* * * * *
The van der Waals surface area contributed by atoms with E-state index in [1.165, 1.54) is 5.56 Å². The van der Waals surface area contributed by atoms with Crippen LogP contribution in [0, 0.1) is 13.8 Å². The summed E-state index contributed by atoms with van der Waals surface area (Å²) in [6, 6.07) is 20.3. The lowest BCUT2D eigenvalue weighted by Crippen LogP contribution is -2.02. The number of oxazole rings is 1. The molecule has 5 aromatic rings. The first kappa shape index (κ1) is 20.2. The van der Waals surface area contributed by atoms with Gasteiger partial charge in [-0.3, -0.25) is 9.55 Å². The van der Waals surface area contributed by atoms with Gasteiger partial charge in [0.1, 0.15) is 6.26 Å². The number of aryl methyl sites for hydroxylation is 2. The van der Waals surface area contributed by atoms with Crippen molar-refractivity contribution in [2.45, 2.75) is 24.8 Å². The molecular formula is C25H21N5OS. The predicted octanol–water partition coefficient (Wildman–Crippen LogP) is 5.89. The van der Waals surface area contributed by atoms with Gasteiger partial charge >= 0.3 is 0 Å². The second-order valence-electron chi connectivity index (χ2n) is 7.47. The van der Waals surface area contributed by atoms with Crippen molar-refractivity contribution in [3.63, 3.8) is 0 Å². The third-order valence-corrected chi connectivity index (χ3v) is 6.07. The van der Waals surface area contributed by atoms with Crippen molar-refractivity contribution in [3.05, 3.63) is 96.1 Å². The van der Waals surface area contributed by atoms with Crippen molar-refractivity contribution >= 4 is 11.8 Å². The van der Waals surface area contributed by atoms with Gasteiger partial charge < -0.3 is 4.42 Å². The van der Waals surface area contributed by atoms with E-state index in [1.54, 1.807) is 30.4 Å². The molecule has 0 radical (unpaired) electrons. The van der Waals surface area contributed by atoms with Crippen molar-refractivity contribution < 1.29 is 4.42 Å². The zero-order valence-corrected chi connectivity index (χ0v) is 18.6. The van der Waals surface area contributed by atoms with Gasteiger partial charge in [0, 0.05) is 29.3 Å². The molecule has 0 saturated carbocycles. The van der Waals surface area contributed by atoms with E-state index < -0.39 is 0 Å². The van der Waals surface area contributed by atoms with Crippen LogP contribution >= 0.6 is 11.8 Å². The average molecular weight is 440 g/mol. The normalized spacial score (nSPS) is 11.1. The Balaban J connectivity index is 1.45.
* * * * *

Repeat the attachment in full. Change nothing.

The van der Waals surface area contributed by atoms with E-state index in [1.165, 1.54) is 5.56 Å². The van der Waals surface area contributed by atoms with Crippen LogP contribution in [0, 0.1) is 13.8 Å². The summed E-state index contributed by atoms with van der Waals surface area (Å²) in [6, 6.07) is 20.3. The lowest BCUT2D eigenvalue weighted by Crippen LogP contribution is -2.02. The number of oxazole rings is 1. The molecule has 5 aromatic rings. The first kappa shape index (κ1) is 20.2. The van der Waals surface area contributed by atoms with Gasteiger partial charge in [-0.3, -0.25) is 9.55 Å². The van der Waals surface area contributed by atoms with Gasteiger partial charge in [0.1, 0.15) is 6.26 Å². The number of aryl methyl sites for hydroxylation is 2. The van der Waals surface area contributed by atoms with Crippen molar-refractivity contribution in [2.45, 2.75) is 24.8 Å². The molecular formula is C25H21N5OS. The predicted octanol–water partition coefficient (Wildman–Crippen LogP) is 5.89. The van der Waals surface area contributed by atoms with Gasteiger partial charge >= 0.3 is 0 Å². The second-order valence-electron chi connectivity index (χ2n) is 7.47. The van der Waals surface area contributed by atoms with Crippen molar-refractivity contribution in [3.63, 3.8) is 0 Å². The third-order valence-corrected chi connectivity index (χ3v) is 6.07. The van der Waals surface area contributed by atoms with Crippen molar-refractivity contribution in [3.05, 3.63) is 96.1 Å². The van der Waals surface area contributed by atoms with Crippen molar-refractivity contribution >= 4 is 11.8 Å². The van der Waals surface area contributed by atoms with Gasteiger partial charge < -0.3 is 4.42 Å². The van der Waals surface area contributed by atoms with E-state index in [1.54, 1.807) is 30.4 Å². The molecule has 0 radical (unpaired) electrons. The van der Waals surface area contributed by atoms with Crippen molar-refractivity contribution < 1.29 is 4.42 Å². The zero-order valence-corrected chi connectivity index (χ0v) is 18.6. The van der Waals surface area contributed by atoms with Gasteiger partial charge in [0, 0.05) is 29.3 Å². The molecule has 0 saturated carbocycles. The van der Waals surface area contributed by atoms with E-state index < -0.39 is 0 Å². The van der Waals surface area contributed by atoms with Crippen LogP contribution >= 0.6 is 11.8 Å². The average molecular weight is 440 g/mol. The normalized spacial score (nSPS) is 11.1. The Balaban J connectivity index is 1.45.